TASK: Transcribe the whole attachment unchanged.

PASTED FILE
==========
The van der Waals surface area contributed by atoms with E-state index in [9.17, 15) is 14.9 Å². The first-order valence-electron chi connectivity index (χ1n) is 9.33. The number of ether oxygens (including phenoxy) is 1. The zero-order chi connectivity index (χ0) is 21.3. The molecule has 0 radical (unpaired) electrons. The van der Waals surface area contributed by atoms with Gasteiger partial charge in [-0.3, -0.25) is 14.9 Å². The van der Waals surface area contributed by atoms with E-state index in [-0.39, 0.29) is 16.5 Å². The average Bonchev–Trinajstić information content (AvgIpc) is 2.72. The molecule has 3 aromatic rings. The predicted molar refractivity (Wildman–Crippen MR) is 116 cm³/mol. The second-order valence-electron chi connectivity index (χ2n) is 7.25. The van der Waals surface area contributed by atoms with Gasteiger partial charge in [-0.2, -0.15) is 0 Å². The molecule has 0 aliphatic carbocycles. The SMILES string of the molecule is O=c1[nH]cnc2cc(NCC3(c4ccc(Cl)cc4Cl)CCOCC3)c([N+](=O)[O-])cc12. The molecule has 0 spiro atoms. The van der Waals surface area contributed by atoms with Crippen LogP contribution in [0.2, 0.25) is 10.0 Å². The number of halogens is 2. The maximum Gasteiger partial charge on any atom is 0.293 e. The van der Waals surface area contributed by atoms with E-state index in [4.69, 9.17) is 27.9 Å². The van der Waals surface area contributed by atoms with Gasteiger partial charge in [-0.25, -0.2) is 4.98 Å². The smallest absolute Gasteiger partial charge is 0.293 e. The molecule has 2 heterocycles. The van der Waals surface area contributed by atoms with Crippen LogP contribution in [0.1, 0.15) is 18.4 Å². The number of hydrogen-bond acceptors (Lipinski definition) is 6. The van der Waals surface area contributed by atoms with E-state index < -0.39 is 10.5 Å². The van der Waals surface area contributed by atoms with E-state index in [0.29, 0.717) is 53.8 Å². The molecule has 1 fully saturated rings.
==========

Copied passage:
The van der Waals surface area contributed by atoms with E-state index in [9.17, 15) is 14.9 Å². The first-order valence-electron chi connectivity index (χ1n) is 9.33. The number of ether oxygens (including phenoxy) is 1. The zero-order chi connectivity index (χ0) is 21.3. The molecule has 0 radical (unpaired) electrons. The van der Waals surface area contributed by atoms with Gasteiger partial charge in [-0.3, -0.25) is 14.9 Å². The van der Waals surface area contributed by atoms with E-state index in [-0.39, 0.29) is 16.5 Å². The average Bonchev–Trinajstić information content (AvgIpc) is 2.72. The molecule has 3 aromatic rings. The predicted molar refractivity (Wildman–Crippen MR) is 116 cm³/mol. The second-order valence-electron chi connectivity index (χ2n) is 7.25. The van der Waals surface area contributed by atoms with Gasteiger partial charge in [-0.2, -0.15) is 0 Å². The molecule has 0 aliphatic carbocycles. The SMILES string of the molecule is O=c1[nH]cnc2cc(NCC3(c4ccc(Cl)cc4Cl)CCOCC3)c([N+](=O)[O-])cc12. The molecule has 0 spiro atoms. The van der Waals surface area contributed by atoms with Crippen LogP contribution in [0.2, 0.25) is 10.0 Å². The number of halogens is 2. The maximum Gasteiger partial charge on any atom is 0.293 e. The van der Waals surface area contributed by atoms with E-state index in [4.69, 9.17) is 27.9 Å². The van der Waals surface area contributed by atoms with Gasteiger partial charge in [-0.25, -0.2) is 4.98 Å². The smallest absolute Gasteiger partial charge is 0.293 e. The molecule has 2 heterocycles. The van der Waals surface area contributed by atoms with Crippen LogP contribution in [0.1, 0.15) is 18.4 Å². The number of hydrogen-bond acceptors (Lipinski definition) is 6. The van der Waals surface area contributed by atoms with E-state index < -0.39 is 10.5 Å². The van der Waals surface area contributed by atoms with E-state index in [0.29, 0.717) is 53.8 Å². The molecule has 1 fully saturated rings.